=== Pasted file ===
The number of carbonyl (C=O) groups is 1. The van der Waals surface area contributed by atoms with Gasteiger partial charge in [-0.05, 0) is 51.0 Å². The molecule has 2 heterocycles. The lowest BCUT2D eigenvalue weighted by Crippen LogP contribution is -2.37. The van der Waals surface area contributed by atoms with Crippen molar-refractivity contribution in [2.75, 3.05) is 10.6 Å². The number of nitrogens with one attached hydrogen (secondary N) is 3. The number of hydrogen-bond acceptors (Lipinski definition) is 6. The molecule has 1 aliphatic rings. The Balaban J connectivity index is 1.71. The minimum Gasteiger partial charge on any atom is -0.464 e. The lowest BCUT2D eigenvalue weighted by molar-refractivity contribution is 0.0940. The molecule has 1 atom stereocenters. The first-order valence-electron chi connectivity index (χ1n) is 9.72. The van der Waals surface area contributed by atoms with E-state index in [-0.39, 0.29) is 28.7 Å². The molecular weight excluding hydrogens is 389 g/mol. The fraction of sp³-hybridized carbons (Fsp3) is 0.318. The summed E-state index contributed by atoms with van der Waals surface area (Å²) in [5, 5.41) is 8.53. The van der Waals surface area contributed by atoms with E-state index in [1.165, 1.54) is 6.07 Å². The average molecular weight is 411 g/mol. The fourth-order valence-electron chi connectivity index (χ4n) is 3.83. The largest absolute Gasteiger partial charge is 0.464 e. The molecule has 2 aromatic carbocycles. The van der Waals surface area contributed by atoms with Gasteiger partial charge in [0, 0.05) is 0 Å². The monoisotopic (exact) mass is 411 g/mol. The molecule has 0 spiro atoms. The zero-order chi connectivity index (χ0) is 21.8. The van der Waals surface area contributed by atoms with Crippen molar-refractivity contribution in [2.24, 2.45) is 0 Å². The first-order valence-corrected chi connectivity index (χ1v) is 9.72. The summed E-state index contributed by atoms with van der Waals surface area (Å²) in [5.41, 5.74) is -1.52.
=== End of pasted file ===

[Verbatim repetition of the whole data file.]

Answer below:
The number of carbonyl (C=O) groups is 1. The van der Waals surface area contributed by atoms with Gasteiger partial charge in [-0.05, 0) is 51.0 Å². The molecule has 2 heterocycles. The lowest BCUT2D eigenvalue weighted by Crippen LogP contribution is -2.37. The van der Waals surface area contributed by atoms with Crippen molar-refractivity contribution in [2.75, 3.05) is 10.6 Å². The number of nitrogens with one attached hydrogen (secondary N) is 3. The number of hydrogen-bond acceptors (Lipinski definition) is 6. The molecule has 1 aliphatic rings. The Balaban J connectivity index is 1.71. The minimum Gasteiger partial charge on any atom is -0.464 e. The lowest BCUT2D eigenvalue weighted by molar-refractivity contribution is 0.0940. The molecule has 1 atom stereocenters. The first-order valence-electron chi connectivity index (χ1n) is 9.72. The van der Waals surface area contributed by atoms with E-state index in [-0.39, 0.29) is 28.7 Å². The molecular weight excluding hydrogens is 389 g/mol. The fraction of sp³-hybridized carbons (Fsp3) is 0.318. The summed E-state index contributed by atoms with van der Waals surface area (Å²) in [5, 5.41) is 8.53. The van der Waals surface area contributed by atoms with E-state index in [1.165, 1.54) is 6.07 Å². The average molecular weight is 411 g/mol. The fourth-order valence-electron chi connectivity index (χ4n) is 3.83. The largest absolute Gasteiger partial charge is 0.464 e. The molecule has 2 aromatic carbocycles. The van der Waals surface area contributed by atoms with Gasteiger partial charge in [0, 0.05) is 0 Å². The monoisotopic (exact) mass is 411 g/mol. The molecule has 0 spiro atoms. The zero-order chi connectivity index (χ0) is 21.8. The van der Waals surface area contributed by atoms with Crippen molar-refractivity contribution in [2.24, 2.45) is 0 Å². The first-order valence-corrected chi connectivity index (χ1v) is 9.72. The summed E-state index contributed by atoms with van der Waals surface area (Å²) in [5.41, 5.74) is -1.52.